Novak Djokovic has taken another step towards being recognised as the greatest tennis player in history with his 18th Grand Slam title and ninth Australian Open crown.
Djokovic played outstanding tennis in beating Daniil Medvedev 7-5 6-2 6-2 in less than two hours in Sunday’s final in Melbourne. It was a remarkable turnaround from nine days earlier, when he seemed to be on the point of exiting the tournament with an abdominal muscle injury.
“I had a tear,” Djokovic confirmed after his win over Medvedev, referring to the moment in the third set of his third round match against Taylor Fritz when he felt something bad in his stomach. “I felt it snap, and I wasn’t sure if I could play my fourth round match until two hours before. That was when I first went on court after the Fritz match to practise, and I realised the pain was at a level that I could play with.”
The story of how Djokovic recovered, assisted by his Argentinean fitness coach Ulises Badio, is being saved for a documentary about the Serbian due to be broadcast later this year, but it was clear he was playing better and better as the tournament went on. And his movement in the final clearly eroded Medvedev’s confidence and showed that the up-and-coming generation still has to improve to supplant Djokovic and his contemporaries.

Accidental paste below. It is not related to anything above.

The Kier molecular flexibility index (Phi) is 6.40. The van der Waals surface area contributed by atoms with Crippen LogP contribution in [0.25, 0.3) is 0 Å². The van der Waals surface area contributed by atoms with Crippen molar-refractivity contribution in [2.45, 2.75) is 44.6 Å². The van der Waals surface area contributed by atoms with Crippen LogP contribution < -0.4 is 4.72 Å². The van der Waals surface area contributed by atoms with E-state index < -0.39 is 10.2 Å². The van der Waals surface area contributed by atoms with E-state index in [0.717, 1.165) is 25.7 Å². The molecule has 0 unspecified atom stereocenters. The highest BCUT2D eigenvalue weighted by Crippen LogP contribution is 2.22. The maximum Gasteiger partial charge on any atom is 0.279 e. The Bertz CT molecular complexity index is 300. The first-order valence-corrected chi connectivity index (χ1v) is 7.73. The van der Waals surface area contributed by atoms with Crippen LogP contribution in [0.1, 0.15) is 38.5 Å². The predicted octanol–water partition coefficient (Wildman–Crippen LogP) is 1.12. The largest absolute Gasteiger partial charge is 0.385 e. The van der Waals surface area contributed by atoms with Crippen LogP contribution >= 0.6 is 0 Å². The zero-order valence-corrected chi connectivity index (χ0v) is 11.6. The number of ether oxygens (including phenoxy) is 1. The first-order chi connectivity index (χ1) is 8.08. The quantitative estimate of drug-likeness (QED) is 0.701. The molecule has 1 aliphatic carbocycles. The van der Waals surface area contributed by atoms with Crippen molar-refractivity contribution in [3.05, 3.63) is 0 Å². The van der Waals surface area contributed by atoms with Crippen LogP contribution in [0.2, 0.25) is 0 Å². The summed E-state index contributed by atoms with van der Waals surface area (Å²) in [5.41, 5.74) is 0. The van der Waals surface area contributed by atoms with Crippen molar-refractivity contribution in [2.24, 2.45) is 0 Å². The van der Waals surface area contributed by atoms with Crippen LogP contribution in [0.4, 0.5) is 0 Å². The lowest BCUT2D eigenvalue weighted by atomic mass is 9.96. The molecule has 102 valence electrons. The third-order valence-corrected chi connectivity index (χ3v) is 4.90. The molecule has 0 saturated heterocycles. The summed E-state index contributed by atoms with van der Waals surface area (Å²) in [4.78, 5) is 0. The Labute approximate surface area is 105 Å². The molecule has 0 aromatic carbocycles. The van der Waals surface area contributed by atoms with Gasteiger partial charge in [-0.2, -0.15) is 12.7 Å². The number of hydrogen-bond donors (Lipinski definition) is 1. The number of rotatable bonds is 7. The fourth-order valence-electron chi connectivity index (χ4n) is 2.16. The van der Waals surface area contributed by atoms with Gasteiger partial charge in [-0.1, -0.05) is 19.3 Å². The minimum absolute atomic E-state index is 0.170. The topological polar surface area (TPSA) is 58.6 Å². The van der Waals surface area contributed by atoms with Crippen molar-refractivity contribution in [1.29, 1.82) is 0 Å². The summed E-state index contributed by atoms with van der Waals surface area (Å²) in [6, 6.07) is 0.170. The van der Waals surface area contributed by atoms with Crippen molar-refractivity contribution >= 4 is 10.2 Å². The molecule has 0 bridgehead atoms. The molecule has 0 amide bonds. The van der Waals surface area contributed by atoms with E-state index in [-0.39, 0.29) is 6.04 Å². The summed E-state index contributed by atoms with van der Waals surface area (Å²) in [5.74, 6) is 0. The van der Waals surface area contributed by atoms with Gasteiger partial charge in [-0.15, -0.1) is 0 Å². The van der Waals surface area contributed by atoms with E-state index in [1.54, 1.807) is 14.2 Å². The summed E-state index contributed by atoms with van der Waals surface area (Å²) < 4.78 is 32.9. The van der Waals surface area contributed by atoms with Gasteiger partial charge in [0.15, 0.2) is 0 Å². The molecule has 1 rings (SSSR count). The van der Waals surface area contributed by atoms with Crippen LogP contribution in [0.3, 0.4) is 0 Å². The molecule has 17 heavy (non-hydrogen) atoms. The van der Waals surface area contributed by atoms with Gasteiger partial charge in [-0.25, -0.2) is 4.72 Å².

Djokovic has made it clear his primary motivation for playing is to win more major titles, and he is willing to change his schedule to give himself the maximum chance. “I don’t feel old or tired,” he said, “but I have to be realistic, and the number of chances I’ll have of winning a Grand Slam title will get less as the new generation get better. They will eventually take over, but I hope it’s not for a few years yet.”
Focusing on major titles could mean Djokovic will have to focus less on staying at the top of the rankings, but he has already done enough to exceed Roger Federer’s record of 310 weeks as world No 1. Djokovic will equal that record by topping the 1 March ranking list, and surpass it on 8 March when he posts his 311th week at the pinnacle. It is a remarkable achievement which further makes his claim for greatness.
The Australian Open also witnessed the breakthrough tournament for HEAD’s rising Russian Aslan Karatsev. He became the first qualifier to reach the semi-finals in his first Grand Slam tournament, before losing to Djokovic, and will jump not just into the world’s top 100 for the first time but into the top 50 when this week’s ranking list is published.
There were also titles for HEAD’s Elise Mertens in the women’s doubles (alongside Aryna Sabalenka), Barbora Krejcikova in the mixed (alongside Rajeev Ram), and the all-Head men’s doubles pair of Ivan Dodig and Filip Polasek who lifted the men’s doubles title, Polasek revealing afterwards that his first Grand Slam title had come just two days after the birth of his second daughter.